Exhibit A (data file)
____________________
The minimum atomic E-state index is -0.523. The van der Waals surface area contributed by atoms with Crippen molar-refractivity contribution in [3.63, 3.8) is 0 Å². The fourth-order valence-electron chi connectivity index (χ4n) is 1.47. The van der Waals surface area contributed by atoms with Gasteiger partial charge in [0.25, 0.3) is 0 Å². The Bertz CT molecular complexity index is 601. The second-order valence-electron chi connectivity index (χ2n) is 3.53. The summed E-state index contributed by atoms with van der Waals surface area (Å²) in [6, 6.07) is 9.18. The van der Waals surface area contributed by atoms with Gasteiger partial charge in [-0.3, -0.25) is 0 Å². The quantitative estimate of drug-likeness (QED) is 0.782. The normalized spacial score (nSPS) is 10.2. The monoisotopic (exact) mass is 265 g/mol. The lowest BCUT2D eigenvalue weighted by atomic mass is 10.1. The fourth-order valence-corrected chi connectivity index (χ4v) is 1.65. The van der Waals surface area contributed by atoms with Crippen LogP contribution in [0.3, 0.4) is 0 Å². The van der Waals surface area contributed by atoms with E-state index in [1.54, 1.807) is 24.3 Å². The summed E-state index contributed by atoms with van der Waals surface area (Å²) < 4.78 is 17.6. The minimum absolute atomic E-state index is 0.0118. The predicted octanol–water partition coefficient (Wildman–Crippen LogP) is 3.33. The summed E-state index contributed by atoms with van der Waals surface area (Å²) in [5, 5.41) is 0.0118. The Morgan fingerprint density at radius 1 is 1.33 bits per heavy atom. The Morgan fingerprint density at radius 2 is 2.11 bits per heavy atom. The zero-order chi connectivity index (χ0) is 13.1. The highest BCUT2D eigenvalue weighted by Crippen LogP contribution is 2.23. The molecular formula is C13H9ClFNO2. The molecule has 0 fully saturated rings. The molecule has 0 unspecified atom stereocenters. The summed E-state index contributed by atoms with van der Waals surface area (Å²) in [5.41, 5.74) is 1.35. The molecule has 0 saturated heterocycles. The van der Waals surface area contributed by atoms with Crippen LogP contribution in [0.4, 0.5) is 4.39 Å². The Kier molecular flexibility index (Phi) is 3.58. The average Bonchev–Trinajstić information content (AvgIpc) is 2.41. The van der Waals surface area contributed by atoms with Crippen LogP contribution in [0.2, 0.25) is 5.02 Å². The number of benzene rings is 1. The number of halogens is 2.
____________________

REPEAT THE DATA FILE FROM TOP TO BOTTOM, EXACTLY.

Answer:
The minimum atomic E-state index is -0.523. The van der Waals surface area contributed by atoms with Crippen molar-refractivity contribution in [3.63, 3.8) is 0 Å². The fourth-order valence-electron chi connectivity index (χ4n) is 1.47. The van der Waals surface area contributed by atoms with Gasteiger partial charge in [0.25, 0.3) is 0 Å². The Bertz CT molecular complexity index is 601. The second-order valence-electron chi connectivity index (χ2n) is 3.53. The summed E-state index contributed by atoms with van der Waals surface area (Å²) in [6, 6.07) is 9.18. The van der Waals surface area contributed by atoms with Gasteiger partial charge in [-0.3, -0.25) is 0 Å². The quantitative estimate of drug-likeness (QED) is 0.782. The normalized spacial score (nSPS) is 10.2. The monoisotopic (exact) mass is 265 g/mol. The lowest BCUT2D eigenvalue weighted by atomic mass is 10.1. The fourth-order valence-corrected chi connectivity index (χ4v) is 1.65. The van der Waals surface area contributed by atoms with Crippen LogP contribution in [0.3, 0.4) is 0 Å². The van der Waals surface area contributed by atoms with E-state index in [1.54, 1.807) is 24.3 Å². The summed E-state index contributed by atoms with van der Waals surface area (Å²) < 4.78 is 17.6. The minimum absolute atomic E-state index is 0.0118. The predicted octanol–water partition coefficient (Wildman–Crippen LogP) is 3.33. The summed E-state index contributed by atoms with van der Waals surface area (Å²) in [5, 5.41) is 0.0118. The Morgan fingerprint density at radius 1 is 1.33 bits per heavy atom. The Morgan fingerprint density at radius 2 is 2.11 bits per heavy atom. The zero-order chi connectivity index (χ0) is 13.1. The highest BCUT2D eigenvalue weighted by Crippen LogP contribution is 2.23. The molecular formula is C13H9ClFNO2. The molecule has 0 fully saturated rings. The molecule has 0 unspecified atom stereocenters. The summed E-state index contributed by atoms with van der Waals surface area (Å²) in [5.41, 5.74) is 1.35. The molecule has 0 saturated heterocycles. The van der Waals surface area contributed by atoms with Crippen LogP contribution in [0.4, 0.5) is 4.39 Å². The Kier molecular flexibility index (Phi) is 3.58. The average Bonchev–Trinajstić information content (AvgIpc) is 2.41. The van der Waals surface area contributed by atoms with Crippen LogP contribution in [0.2, 0.25) is 5.02 Å². The number of benzene rings is 1. The number of halogens is 2.